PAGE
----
Shrewsbury – Friends Bill Cummins, Walt Josti and Dr. Harvey Clermont teamed up recently to bring a piece of equipment to town that, in time, could save the lives of residents and firefighters. The Rad-57 CO Oximeter measures how much carbon monoxide (CO)someone has inhaled just by placing a simple lead on the tip of the person’s finger. The Shrewsbury Fire Department was presented one recently by Josti and Clermont.
Cummins, a captain in the Shrewsbury Fire Department, has been charting the number of calls the department receives from residents when their carbon monoxide alarm is activated. The calls have increased, Cummins explained, since the installation of CO alarms in homes became a requirement.
When the Fire Department receives a call about a CO alarm going off, Cummins explained, it sends a truck out and part of the call is measuring how many parts per million of carbon monoxide is in the home.
“The safe level is 35 parts per million of CO2 in the home,” Cummins said. “Higher than that and you are concerned with how much carbon monoxide the resident has ingested.”
When more than 35 parts per million of CO2 is detected in a home, the residents at home at the time of the alarm are transported to the hospital, where tests are done to determine how much CO2 has been ingested.
“The Rad-57 will allow us to do those tests right at the scene,” Cummins said,” and in many instances treat the issue right at the scene with oxygen.”
Another reason to get the Rad-57, in particular, which interested Cummins, is that the device also measures how much cyanide is in a person’s bloodstream as well.
“Every fire we go to creates cyanide,” Cummins said. “Cyanide at a fire is created from combustible products.”
Cummins said cyanide is most prevalent at fires at the end, during a procedure called overhauling.
“Overhauling is when you’re cleaning up and looking for hot spots,” Cummins said. “That’s a time when firefighters have a tendency to take off their masks, and that’s the worst time to do so because that’s when cyanide is in the air the most.”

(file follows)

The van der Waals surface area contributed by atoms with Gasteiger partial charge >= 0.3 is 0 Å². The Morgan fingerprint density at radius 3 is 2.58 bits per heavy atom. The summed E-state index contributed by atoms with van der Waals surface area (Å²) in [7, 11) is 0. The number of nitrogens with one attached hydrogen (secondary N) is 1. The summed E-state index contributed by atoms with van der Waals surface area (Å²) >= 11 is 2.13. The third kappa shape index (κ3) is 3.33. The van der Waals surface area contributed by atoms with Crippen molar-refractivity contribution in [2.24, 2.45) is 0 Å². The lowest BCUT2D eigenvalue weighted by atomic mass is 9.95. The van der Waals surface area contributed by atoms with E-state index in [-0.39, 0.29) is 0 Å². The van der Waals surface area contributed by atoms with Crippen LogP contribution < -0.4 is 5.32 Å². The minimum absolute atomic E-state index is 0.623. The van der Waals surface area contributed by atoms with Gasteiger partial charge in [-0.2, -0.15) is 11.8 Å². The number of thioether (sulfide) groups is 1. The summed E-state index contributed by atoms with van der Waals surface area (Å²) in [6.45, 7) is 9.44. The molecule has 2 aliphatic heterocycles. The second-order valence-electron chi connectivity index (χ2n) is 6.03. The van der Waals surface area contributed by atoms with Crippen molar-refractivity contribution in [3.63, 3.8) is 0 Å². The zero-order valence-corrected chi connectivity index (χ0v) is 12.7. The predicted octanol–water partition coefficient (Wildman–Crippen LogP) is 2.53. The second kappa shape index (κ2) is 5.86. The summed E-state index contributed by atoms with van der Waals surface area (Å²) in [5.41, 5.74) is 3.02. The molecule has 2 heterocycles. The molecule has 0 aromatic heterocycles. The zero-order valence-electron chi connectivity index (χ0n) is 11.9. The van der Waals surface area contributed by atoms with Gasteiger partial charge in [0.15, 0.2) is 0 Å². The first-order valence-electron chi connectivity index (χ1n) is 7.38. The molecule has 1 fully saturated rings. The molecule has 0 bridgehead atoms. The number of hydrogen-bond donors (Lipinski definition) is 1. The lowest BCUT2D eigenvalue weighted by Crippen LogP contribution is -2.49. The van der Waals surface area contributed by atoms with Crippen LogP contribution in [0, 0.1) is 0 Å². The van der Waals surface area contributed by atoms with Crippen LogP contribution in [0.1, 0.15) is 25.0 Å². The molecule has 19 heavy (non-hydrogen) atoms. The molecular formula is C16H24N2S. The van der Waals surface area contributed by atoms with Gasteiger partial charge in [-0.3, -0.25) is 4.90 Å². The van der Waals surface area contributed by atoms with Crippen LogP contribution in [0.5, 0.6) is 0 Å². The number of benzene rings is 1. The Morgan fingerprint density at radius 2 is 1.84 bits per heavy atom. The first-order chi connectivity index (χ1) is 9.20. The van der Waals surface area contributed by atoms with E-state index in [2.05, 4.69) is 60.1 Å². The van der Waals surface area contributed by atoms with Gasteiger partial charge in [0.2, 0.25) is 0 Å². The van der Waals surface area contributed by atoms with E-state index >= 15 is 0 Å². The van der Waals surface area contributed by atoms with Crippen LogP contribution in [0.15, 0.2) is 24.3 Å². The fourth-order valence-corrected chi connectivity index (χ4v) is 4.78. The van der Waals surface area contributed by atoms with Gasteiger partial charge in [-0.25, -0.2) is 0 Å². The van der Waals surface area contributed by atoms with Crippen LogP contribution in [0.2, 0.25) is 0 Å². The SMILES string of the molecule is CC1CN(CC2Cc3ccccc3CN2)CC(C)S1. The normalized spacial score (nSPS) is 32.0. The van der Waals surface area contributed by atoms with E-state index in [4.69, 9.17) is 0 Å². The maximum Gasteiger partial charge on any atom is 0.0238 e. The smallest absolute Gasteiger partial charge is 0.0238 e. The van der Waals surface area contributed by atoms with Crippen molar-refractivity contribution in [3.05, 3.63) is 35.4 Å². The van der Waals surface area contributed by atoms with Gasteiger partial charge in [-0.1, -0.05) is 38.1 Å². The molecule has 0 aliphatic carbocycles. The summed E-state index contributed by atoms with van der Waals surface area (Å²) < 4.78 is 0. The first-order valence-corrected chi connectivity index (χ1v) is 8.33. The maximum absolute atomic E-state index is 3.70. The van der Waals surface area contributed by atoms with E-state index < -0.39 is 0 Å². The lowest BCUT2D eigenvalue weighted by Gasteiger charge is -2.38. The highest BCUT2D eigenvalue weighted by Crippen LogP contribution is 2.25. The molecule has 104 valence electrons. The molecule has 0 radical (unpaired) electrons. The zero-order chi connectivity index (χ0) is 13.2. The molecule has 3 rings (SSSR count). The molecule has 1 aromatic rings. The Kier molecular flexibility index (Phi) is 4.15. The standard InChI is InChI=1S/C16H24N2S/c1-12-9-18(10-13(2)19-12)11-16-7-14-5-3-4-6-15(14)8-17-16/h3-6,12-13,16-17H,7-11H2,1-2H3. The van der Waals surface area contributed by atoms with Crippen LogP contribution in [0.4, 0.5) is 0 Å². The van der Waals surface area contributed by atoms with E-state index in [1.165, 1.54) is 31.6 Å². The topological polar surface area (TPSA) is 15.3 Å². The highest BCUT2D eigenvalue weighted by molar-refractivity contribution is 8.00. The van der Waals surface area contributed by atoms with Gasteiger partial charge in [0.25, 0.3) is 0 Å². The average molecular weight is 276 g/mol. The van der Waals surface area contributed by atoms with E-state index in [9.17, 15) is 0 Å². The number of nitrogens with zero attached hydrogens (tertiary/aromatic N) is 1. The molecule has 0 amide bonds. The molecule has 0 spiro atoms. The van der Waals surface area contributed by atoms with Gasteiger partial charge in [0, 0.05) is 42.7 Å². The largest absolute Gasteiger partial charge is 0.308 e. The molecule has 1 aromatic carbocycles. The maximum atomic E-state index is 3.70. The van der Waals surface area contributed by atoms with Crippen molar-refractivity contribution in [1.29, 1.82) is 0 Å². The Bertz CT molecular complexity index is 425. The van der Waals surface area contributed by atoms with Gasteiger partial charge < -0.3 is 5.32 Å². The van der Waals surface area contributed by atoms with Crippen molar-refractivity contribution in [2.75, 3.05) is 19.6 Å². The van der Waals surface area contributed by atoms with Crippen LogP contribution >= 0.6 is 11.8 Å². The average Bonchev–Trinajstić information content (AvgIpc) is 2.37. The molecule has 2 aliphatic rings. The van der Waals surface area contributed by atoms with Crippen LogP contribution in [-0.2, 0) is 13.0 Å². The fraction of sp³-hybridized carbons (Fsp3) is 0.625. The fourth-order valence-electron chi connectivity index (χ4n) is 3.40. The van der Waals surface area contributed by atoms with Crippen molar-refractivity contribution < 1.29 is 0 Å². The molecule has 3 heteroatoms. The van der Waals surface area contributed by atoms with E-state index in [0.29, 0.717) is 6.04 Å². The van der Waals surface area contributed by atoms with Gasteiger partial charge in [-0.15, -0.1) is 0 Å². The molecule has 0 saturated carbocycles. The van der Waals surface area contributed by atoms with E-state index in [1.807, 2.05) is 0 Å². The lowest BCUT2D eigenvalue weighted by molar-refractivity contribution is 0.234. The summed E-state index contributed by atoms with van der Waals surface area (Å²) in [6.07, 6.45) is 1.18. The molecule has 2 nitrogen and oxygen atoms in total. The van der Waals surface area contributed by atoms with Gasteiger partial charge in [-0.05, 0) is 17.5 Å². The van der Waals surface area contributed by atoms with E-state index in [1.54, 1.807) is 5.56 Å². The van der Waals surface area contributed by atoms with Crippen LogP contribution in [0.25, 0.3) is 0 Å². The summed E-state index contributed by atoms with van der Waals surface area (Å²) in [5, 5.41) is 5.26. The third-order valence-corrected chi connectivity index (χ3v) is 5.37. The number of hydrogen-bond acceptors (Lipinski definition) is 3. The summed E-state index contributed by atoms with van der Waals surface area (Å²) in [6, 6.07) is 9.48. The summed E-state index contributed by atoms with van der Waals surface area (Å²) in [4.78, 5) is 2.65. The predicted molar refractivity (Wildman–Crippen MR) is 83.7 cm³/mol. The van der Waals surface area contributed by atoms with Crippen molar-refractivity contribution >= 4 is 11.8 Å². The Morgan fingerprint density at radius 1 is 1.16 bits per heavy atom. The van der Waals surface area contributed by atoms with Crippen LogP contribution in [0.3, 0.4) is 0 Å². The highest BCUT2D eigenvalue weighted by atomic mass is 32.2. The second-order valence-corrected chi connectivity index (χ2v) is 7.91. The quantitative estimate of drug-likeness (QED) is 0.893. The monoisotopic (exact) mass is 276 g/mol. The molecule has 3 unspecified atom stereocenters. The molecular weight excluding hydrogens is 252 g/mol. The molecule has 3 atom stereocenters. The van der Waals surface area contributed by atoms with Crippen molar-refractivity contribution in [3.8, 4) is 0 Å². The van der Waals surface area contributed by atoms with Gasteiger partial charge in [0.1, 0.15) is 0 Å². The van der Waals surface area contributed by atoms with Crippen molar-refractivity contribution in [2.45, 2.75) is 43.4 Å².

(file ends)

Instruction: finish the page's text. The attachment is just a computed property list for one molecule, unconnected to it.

Cummins said he has read several studies on cyanide in the bloodstream that state that it has been the direct cause of heart attacks among firefighters at working fires in several instances.
“So I thought if we could get a Rad-57 we could not only help the public on CO calls, but we could help monitor ourselves at working fires for cyanide levels,” Cummins said.
Cummins, a veteran and a member of the Ray Stone American Legion Post, brought the idea to Josti, who jumped on board, and Clermont, who lives in Shrewsbury and sponsors and conducts free blood pressure, weight and general health clinics at the Senior Center, as well as running the town’s youth vaccine program.
“The philosophy of the American Legion is that we’re not here only to service the needs of veterans,” Josti said, “but also to contribute to the needs of community. So we, as a Legion Post, felt this was a very worthwhile project to involve ourselves in in contribution to the community.”
Clermont felt much the same way.
“There’s a very obvious need to me for this,” Clermont said. “It something I wanted to support. I think it’s important for the town to have this.”
Josti, on behalf of the Legion Post, and Clermont teamed up to split the cost of the Rad-57, about $4,000, which was delivered to the Fire Department earlier this month.